Brill’s New Pauly

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(900 words)

[German version]

Attested as a concept (invectiva oratio) from the 4th cent. AD, invective is not sharply defined. Before a wide or restricted public audience, by means of a generally valid canon of values, it seeks to discriminate seriously against or destroy an opponent (possibly indicated indirectly only; through whatever means it employs for the purpose, see  Satire). In a tradition going back to Plato, ψόγος (psógos, reproach) forms a contrast with ἔπαινος (épainos, praise), encomium and hymn; but, according to Pl. Leg. 934d-936b, in keeping with the theory's in…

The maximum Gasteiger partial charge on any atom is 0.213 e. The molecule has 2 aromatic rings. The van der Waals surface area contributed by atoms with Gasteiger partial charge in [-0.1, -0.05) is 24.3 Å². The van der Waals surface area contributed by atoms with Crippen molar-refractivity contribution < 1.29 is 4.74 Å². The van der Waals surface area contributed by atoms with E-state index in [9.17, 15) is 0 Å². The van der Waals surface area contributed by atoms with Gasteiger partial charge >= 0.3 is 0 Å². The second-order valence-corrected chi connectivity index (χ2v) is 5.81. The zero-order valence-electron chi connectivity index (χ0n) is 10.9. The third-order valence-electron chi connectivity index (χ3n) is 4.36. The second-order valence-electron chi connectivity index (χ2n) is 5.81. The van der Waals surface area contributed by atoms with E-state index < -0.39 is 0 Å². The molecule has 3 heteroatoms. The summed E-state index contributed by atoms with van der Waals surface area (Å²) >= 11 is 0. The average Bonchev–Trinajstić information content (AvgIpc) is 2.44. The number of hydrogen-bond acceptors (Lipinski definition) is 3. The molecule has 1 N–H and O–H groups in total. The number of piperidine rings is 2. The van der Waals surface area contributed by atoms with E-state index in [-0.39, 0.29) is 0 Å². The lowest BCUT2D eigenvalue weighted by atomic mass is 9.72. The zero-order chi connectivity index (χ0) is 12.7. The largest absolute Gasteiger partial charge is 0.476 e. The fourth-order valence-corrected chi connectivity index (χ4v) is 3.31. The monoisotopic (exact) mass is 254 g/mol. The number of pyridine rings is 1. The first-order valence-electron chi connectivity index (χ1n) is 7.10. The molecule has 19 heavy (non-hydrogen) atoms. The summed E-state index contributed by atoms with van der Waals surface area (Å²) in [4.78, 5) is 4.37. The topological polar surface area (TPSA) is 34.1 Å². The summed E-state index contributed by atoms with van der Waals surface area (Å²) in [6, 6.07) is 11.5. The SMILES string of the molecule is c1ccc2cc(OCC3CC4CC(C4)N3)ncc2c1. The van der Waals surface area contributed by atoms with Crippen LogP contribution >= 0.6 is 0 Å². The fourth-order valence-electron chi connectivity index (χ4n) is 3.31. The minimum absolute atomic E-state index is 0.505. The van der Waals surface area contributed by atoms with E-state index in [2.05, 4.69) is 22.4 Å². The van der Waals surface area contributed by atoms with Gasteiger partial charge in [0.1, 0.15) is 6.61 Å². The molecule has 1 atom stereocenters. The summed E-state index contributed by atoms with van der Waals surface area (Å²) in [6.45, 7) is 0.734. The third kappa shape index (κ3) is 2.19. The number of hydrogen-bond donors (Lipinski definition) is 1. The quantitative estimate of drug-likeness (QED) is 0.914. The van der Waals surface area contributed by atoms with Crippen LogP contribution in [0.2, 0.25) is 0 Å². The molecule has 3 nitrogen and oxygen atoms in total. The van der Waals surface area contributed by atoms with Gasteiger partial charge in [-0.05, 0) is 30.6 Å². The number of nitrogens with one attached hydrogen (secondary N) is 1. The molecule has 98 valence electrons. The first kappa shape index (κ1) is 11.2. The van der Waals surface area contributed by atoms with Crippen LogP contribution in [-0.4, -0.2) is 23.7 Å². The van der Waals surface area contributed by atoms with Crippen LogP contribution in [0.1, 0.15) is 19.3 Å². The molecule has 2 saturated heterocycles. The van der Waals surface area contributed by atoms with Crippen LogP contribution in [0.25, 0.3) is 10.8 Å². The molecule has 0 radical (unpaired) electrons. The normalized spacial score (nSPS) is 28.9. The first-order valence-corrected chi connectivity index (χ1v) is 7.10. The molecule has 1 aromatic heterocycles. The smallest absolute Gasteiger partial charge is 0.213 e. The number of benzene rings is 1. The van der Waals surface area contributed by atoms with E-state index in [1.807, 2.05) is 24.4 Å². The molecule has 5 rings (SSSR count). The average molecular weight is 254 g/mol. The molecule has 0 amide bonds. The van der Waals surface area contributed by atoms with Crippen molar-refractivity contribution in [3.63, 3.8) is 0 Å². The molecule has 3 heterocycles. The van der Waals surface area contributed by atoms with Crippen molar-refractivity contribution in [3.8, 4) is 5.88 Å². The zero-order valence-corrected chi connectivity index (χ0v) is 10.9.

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Liebermann, Wolf-Lüder (Bielefeld), “Invective”, in: Brill’s New Pauly, Antiquity volumes edited by: Hubert Cancik and , Helmuth Schneider, English Edition by: Christine F. Salazar, Classical Tradition volumes edited by: Manfred Landfester, English Edition by: Francis G. Gentry. Consulted online on 03 December 2021 <>
First published online: 2006
First print edition: 9789004122598, 20110510

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